Paige: That is definitely an over-arching theme, and in some of my older works I’m dealing with the body and the idea of the mind-body relationship, and how it constructs one’s self. So I think there’s the idea of reflecting upon one’s inner self, and some of my newer works deal with reflection too. Recently I’ve been really interested in light, and the moments when light becomes diffracted. I’m using really reflective surfaces, so there is kind of self-reflection just because the material itself is reflective. I actually got a minor in Psychology during my undergraduate degree, so ideas [about] how people think, consciousness, etc., are always on my mind. So my work, even more so now, uses the physical to also talk about metaphysics, which is kind of strange because it’s above and beyond anything any of us know. So what I’m questioning through my work is it really just physical processes that control and governs us, or is there something more going on? That also ties into my interest in the color black, and the unknown possibilities it represents.

SP: Would that make you say you also have spiritual, or perhaps transcendentalist themes in your work?

Paige: Yeah I would say there are some transcendental themes, but for me I lean more towards the spiritual aspect. I’m a practicing Christian, and I think that is tied into my work. I’m not very overt about it, but it is a part of the way that I think and how I view the world, so it’s extremely hard to separate that from how or why I make art. That’s where I think my interest in metaphysics and spirituality comes in. It’s not something I talk about a lot though because everyone has their own ideas, and it’s one of those shaky areas to talk about.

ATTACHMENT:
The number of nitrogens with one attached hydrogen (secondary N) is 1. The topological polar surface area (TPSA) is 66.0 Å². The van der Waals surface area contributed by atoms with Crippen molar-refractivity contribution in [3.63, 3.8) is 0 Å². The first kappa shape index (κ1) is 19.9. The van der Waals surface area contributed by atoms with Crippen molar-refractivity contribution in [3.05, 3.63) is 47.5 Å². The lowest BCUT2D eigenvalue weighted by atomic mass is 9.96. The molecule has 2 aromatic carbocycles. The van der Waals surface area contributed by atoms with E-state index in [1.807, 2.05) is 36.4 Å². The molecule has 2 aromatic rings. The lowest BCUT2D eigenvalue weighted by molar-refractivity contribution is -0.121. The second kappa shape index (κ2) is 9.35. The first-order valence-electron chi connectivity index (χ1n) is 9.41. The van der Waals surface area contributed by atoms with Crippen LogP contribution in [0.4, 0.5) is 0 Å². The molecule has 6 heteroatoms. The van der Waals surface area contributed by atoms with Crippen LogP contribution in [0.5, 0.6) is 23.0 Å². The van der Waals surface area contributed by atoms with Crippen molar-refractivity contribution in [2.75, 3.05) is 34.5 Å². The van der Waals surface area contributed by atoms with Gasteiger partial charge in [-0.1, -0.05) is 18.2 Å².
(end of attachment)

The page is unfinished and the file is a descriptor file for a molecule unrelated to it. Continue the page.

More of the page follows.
SP: But I think that’s an important aspect about art and religion, because it’s all personal, and always open to individual interpretation. I think to combine those and bring out different ideas using art and religion is really interesting, though I do understand your hesitation to talk about it because it is a sensitive topic.

Paige: Yeah and sadly there’s been some pushback in the program, not from any of my professors but from some of my peers. And it’s interesting though because if I mention Christianity it becomes “oh you’re preaching to me,” but they’re also preaching their own beliefs with their art. And really that’s what I believe art is; a reflection upon the world and then a re-telling of what you think about what you see to a larger audience.

SP: So you’re always hoping for someone to come out with their own ideas from what you’re presenting?

Paige: Oh absolutely I don’t want it to be completely didactic. Everyone brings something different that’s just going to be a given, so I don’t necessarily want someone to be like “oh this is it,” but instead have an experience and through that experience perhaps something will click for them. That’s what I’m really hoping for people to gain.

SP: You’ve just recently just installed pieces at SipYard in downtown Urbana. What is that like? Can you explain what you’ve put in for me?